Le Pen ran as the head of list in the Nord-Pas-de-Calais-Picardie, a region decimated by job loss and unemployment. Le Pen received 40% in the first round and 42% in the second. As the PS removed its list for the second round vote, Le Pen lost that round 42-58 to LR candidate Xavier Bertrand. In Provence-Alpes-Côte d'Azur Le Pen's niece, Marion Maréchal-Le Pen did better a little better, losing 45-55 after getting 40% in the first round.
What this all means to me is that Le Pen and the FN , have great difficulty in winning a second round majority. Something so far that the FN has only been able to do at the municipal level. That's an accomplishment, but a long way from winning a countrywide majority. Something Le Pen would have to do to become president, as only two candidates make it into the second round of a French presidential election. The only real wild-card here, is what would happen if Le Pen faced François Hollande of the PS in the second round. Hollande still continues to be France most unpopular modern president. But he could sneak into the second round if LR fragments - as its predecessors did in the past, and runs multiple candidates. That's a long shot but brings up the scenario of what right wing voters will do when faced with a Le Pen-Hollande match up. Left wing voters have shown, over and over their willingness to hold their noses and vote LR to save off a FN win, but will right wing voters do the same. That's the unknown.

Jan & Jeff

It's been another month of Jan & Jeff:
Foie Gras - #35
Ménages à Quatre + Virgin Chicken - #36
Frog Legs, Snails, & No Puppy Dog Tails! - #37 (Visit a French supermarket!)
A Jan & Jeff Christmas in France! - #38

Autrefois - France of Yesteryear & Today

My new ebook: Autrefois - France of Yesteryear & Today, 101 sets of then and now photos of France will be released on March 1, 2016. You can preorder it at, and at other ebook retailers.
Autrefois - France of Yesteryear & Today, takes you from Paris to Bordeaux to the Alps and beyond. You'll discover how well known locations like the Eiffel Tower and Champs-Élysées look a 100 years apart. You'll also discover little known villages in the French countryside and see how French country life has, and hasn't changed over the last century. Order it today!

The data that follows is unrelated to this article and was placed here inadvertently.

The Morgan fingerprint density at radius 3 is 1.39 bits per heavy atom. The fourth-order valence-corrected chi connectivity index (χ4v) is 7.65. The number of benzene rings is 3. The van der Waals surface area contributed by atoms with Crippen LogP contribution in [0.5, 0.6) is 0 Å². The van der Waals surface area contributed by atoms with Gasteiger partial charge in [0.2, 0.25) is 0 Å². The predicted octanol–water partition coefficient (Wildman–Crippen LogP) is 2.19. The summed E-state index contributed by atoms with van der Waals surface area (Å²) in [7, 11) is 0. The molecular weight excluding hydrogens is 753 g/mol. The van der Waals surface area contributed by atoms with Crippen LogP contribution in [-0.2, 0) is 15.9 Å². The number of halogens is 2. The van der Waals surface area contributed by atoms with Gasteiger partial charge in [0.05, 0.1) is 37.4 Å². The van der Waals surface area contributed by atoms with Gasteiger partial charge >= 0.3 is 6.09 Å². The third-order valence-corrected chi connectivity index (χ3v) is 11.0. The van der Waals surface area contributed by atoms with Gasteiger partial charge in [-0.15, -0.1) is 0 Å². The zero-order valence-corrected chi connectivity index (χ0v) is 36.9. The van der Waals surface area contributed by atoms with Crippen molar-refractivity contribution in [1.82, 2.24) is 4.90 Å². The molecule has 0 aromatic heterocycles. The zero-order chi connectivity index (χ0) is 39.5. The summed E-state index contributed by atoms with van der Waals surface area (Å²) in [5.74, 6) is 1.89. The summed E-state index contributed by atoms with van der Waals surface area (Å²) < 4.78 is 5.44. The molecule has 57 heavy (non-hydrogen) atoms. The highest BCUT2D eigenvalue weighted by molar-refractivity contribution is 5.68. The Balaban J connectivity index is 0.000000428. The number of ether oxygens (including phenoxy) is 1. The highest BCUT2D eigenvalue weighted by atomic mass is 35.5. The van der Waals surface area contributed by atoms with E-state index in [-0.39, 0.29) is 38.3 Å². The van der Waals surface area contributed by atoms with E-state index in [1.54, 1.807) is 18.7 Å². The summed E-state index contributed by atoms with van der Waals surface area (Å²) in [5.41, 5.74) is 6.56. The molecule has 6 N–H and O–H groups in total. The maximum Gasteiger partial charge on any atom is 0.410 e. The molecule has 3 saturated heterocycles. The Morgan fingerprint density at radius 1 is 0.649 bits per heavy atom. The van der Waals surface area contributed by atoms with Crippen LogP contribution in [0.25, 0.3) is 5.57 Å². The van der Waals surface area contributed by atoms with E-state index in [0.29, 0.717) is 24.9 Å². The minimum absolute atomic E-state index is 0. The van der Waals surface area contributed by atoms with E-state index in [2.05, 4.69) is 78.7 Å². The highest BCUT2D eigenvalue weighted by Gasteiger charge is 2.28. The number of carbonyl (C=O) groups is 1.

Sales in France

The 2016 winter sales in France - Soldes d'Hiver 2016 start on Wednesday January 6th. There are a few departments where sales start earlier. They are Meurthe-et-Moselle, Meuse, Moselle and Vosges (Lorraine region) who start on Saturday January 2nd.

Websites, Events & Reading

Lost in Frenchlation: French movies with English subtitles in Paris. Facebook page
Paris à l'envers: Personalized advice for stays, guided walks and unusual addresses in Paris.
Le Mouvement Intellectuel et Artistique de Taos, Nouveau-mexique, dans les années 1920-1930: Conference in an association with the Musée de Grenoble's Georgia O'Keeffe exhibition.
When I Was a Photographer: Celebrated nineteenth-century photographer -- and writer, actor, caricaturist, inventor, and balloonist -- Félix Nadar published this memoir of his photographic life in 1900 at the age of eighty. Composed as a series of vignettes (we might view them as a series of "written photographs"), this intelligent and witty book offers stories of Nadar's experiences in the early years of photography, memorable character sketches, and meditations on history. It is a classic work, cited by writers from Walter Benjamin to Rosalind Krauss. This is its first and only complete English translation.


Global Insurance Net: If you are thinking about moving to France you will need health insurance to get your visa. A great company that will help you with this is Global Insurance Net. I found out about Global Insurance Net in 2003 through another expat and have been recommending them ever since with no regrets. Carlos Perez the President, CEO of Global Insurance Net has always been very easy to work with.